The Night Before Christmas, or a Visit of St. Nicholas — Still On The Shelf
Here’s another in my Still on the Shelf series, where I tell you, book by blessed book, why I periodically run a dust rag across them, pull them off the shelf, and open them up to read.
A lifetime of reading has left me with a sizable number of books. Throughout the years I’ve donated them for tax deductions and traded them for credit by the carload. But for all the trimming and weeding my collection has undergone these past decades, the ones remaining on the shelves are there for a reason: they’ve withstood the test of time. Although I’m more inclined to pick up my Kindle these days, there are still plenty of books on my shelves, and The Night Before Christmas is one of them. I pull it off the shelf often this time of year.
The Night Before Christmas Or a Visit of St. Nicholas: an Antique Reproduction
by Clement Clarke Moore (author); William Roger Snow (illustrator), Russell Barber (introduction)
Publisher: Philomel Books
Do we really need another published version of this poem?
How many versions have been illustrated and put into book form since it was first published?
How many? Lots and lots and lots.
But in my opinion, not enough. There’s always, always, always room for more. I personally own just a few, but this edition is my favorite.
A Visit of St. Nicholas is more commonly known these days as The Night Before Christmas, after the first line of the poem. Clement Clarke Moore wrote it for his immediate family and had no intention of publishing it, but it was anonymously sent to a newspaper without Moore’s knowledge. It first appeared in the December 23, 1823, issue of the Troy Sentinel in upstate New York.
Orville Holley, editor of the Troy Sentinel, wrote:
We know not to whom we are indebted for the following description of that unwearied patron of music — that homely and delightful personage of parental kindness, Santa Claus, his costumes, and his equipage, as he goes about visiting the firesides of this happy land, laden with Christmas bounties; but from whomsoever it may have come, we give thanks for it. There is, to our apprehension, a spirit of cordial goodness in it, a playfulness of fancy and a benevolent alacrity to enter into the feelings and promote the simple pleasures of children which are altogether charming.
We hope our little patrons, both lads and lassies, will accept it as a proof of our unfeigned good will towards them — as a token of our warmest wish that they may have many a Merry Christmas; that they may long retain their beautiful relish for those unbought homebred joys which derive their flavor from filial piety and fraternal love, and which they may be assured are the least alloyed that time can furnish them; and that they may never part with that simplicity of character which is their own fairest ornament and for the sake of which they have been pronounced by Authority which none can gainsay, types of such of us as shall inherit the kingdom of heaven.
Clement Clarke Moore included it in an anthology of his poems published in 1844, leading many to believe he was indeed the true author of the poem.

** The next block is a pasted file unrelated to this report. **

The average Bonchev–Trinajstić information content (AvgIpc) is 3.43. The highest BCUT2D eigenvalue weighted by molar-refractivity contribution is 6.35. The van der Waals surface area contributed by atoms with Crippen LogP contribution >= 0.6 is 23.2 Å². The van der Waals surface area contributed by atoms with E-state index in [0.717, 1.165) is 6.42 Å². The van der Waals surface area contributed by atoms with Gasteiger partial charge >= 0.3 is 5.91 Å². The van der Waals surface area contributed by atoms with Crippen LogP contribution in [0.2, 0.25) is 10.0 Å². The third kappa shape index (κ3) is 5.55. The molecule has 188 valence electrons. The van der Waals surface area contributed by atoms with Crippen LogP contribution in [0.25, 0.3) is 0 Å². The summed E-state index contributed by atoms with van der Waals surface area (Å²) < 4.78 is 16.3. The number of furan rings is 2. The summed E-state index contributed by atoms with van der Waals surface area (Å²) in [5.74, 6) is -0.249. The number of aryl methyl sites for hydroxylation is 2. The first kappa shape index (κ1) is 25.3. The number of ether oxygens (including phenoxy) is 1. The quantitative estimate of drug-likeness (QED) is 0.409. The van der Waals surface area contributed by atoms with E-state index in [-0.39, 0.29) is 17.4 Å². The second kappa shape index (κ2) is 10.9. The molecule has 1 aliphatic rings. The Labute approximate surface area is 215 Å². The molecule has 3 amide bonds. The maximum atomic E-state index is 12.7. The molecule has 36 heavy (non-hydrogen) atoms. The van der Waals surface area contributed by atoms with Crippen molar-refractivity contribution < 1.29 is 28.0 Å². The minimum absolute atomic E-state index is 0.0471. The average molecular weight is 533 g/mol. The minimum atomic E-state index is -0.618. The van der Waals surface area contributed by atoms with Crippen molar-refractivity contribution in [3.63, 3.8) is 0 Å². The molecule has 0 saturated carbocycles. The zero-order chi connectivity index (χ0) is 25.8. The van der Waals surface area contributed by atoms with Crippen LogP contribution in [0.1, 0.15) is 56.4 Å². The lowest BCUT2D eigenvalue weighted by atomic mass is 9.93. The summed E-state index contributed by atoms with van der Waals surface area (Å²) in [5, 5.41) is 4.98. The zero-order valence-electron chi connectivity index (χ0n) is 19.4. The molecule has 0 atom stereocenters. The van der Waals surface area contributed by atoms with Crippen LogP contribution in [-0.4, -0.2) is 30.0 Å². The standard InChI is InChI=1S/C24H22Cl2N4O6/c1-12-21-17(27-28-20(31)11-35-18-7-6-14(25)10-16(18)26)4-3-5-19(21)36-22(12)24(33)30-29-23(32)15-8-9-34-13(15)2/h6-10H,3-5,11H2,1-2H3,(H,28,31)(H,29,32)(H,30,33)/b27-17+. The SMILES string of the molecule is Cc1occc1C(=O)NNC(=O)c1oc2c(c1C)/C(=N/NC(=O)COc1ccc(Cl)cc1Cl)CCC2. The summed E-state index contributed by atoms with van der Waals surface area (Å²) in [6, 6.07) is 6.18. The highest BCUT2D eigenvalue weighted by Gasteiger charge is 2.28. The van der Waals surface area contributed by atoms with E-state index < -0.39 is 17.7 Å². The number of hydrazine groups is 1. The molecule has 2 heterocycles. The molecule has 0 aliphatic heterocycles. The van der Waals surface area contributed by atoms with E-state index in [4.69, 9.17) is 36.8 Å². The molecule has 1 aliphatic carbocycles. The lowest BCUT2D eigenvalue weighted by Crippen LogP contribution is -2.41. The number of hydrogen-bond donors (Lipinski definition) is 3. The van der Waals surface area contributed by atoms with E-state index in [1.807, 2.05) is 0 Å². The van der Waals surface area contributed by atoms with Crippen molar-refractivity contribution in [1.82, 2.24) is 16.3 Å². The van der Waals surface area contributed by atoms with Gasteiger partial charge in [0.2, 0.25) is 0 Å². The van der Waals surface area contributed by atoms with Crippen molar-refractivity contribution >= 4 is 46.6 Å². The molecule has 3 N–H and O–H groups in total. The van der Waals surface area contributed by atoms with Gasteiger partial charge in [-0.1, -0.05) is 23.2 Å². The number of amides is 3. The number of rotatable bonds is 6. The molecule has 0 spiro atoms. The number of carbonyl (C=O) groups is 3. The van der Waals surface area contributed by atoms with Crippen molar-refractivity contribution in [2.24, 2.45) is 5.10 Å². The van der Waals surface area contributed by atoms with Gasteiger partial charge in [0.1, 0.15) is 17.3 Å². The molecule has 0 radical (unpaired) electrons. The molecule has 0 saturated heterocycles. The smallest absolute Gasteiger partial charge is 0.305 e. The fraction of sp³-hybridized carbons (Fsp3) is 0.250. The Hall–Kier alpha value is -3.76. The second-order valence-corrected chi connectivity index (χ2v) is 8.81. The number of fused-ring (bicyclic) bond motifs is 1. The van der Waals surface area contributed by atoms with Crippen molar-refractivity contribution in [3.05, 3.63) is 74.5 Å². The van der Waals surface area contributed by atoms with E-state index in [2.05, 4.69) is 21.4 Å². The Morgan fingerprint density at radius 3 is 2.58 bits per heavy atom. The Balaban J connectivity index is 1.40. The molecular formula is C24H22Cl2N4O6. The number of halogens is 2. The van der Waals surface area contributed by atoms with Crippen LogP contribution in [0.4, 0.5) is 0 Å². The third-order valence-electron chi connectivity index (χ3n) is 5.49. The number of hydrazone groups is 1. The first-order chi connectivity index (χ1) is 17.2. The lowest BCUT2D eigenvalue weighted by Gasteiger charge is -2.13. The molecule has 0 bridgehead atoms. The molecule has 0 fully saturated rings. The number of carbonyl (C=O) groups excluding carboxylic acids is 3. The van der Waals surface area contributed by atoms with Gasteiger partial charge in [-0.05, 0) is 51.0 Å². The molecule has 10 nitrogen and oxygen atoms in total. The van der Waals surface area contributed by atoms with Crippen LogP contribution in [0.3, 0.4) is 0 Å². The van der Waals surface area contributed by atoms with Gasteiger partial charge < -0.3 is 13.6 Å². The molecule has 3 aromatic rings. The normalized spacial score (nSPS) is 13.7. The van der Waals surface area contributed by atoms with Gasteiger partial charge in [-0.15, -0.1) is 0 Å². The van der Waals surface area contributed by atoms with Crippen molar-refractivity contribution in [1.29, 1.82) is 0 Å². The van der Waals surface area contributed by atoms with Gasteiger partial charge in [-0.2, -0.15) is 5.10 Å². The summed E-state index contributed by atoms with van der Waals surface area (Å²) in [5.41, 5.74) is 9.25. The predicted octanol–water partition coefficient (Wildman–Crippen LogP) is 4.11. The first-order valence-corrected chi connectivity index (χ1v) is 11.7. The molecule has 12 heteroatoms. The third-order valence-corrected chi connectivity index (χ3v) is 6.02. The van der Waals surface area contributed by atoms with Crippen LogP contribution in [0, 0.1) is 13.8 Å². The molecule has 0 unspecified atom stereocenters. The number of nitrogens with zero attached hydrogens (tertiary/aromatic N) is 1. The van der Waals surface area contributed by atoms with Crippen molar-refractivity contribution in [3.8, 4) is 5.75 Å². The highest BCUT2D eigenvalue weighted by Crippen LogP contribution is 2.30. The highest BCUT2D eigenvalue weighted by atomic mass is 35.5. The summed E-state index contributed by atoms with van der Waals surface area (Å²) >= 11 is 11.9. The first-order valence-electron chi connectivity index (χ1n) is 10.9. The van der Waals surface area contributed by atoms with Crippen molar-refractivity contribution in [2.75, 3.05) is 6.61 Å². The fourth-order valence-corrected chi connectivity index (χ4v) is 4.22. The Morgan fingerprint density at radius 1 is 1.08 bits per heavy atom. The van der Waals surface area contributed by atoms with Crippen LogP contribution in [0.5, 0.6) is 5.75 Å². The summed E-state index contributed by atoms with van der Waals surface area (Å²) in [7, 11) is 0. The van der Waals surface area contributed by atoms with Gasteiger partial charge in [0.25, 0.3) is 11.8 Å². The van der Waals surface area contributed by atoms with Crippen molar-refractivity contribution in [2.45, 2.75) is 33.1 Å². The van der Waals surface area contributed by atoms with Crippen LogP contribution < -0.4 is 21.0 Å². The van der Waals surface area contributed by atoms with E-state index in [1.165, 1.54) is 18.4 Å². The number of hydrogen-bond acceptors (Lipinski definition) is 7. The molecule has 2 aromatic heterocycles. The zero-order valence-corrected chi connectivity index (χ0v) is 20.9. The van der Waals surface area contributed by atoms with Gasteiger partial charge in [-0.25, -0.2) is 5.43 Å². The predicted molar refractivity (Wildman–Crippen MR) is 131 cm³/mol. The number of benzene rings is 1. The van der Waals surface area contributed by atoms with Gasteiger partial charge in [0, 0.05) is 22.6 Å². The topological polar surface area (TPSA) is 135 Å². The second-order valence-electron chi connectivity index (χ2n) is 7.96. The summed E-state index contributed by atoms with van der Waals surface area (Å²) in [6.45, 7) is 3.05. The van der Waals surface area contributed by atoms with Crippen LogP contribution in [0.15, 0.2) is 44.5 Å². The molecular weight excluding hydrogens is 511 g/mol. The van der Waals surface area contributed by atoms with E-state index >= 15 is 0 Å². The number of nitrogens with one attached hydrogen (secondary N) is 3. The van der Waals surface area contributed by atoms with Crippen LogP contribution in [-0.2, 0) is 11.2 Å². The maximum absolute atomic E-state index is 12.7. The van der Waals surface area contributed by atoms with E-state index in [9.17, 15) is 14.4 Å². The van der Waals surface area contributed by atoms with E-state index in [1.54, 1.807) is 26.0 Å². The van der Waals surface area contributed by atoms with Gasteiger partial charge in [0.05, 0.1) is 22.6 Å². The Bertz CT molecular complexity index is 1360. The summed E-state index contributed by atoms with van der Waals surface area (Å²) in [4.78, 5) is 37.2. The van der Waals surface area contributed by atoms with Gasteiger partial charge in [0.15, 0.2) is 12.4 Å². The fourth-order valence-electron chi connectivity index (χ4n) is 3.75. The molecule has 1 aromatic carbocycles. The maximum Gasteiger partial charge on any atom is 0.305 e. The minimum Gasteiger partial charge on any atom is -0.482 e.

However, scholars have questioned and debated the authorship of the poem since it was first published.
Maybe he wrote it, maybe he didn’t. At this point, I can tell you I’m only in it for the coziness, the sugarplums, the reindeer, and the magic of St. Nicholas — no matter who wrote it.
You can read the entire poem on the Poetry Foundation website if you’d like a refresher.
The book that’s Still On The Shelf in my study is my favorite version and is a reproduction of an antique book published around 1870. There are approximately 17 full-color stone lithographs, with the text of the poem appearing on four pages. While this does make it good for reading aloud, it’s also a treat for us big kids who know the poem by heart and want to look at the pictures without disrupting the flow of words. The charming lithographs evoke a simpler, innocent time when magical things occurred frequently but still inspired awe…when we believed.
I’ve loved this poem ever since I remember there being a Christmas. When I was five or six, my grandparents gifted me a Night Before Christmas coloring book. I was mesmerized by it. I spent hours lying on the floor, coloring away happily and memorizing the poem, inhaling the heady scent of crayons. This book brings back those enchanted days for me, and I’ll treasure that for many, many years to come.
And yep, you guessed it — that’s why it’s Still On The Shelf.
If you’d like to be a kid again for a little while or know a kid who’d enjoy some free downloadable coloring pages from the poem, there are some cool pages at Supercoloring(dot)com.
And just as there are scores of The Night Before Christmas books out there, you can find tons of readings on the internet. Here’s my current favorite, read by Prince Charles (he’s really good at it!), the Duchess of Cornwall, and others, including Dame Judi Dench, Dame Maggie Smith, Daniel Craig, and Tom Hardy. (It was produced last year to raise funds and awareness for the Actors’ Benevolent Fund.)
With that, I’ll close by bidding you a very
“Happy Christmas to all, and to all a good night!”
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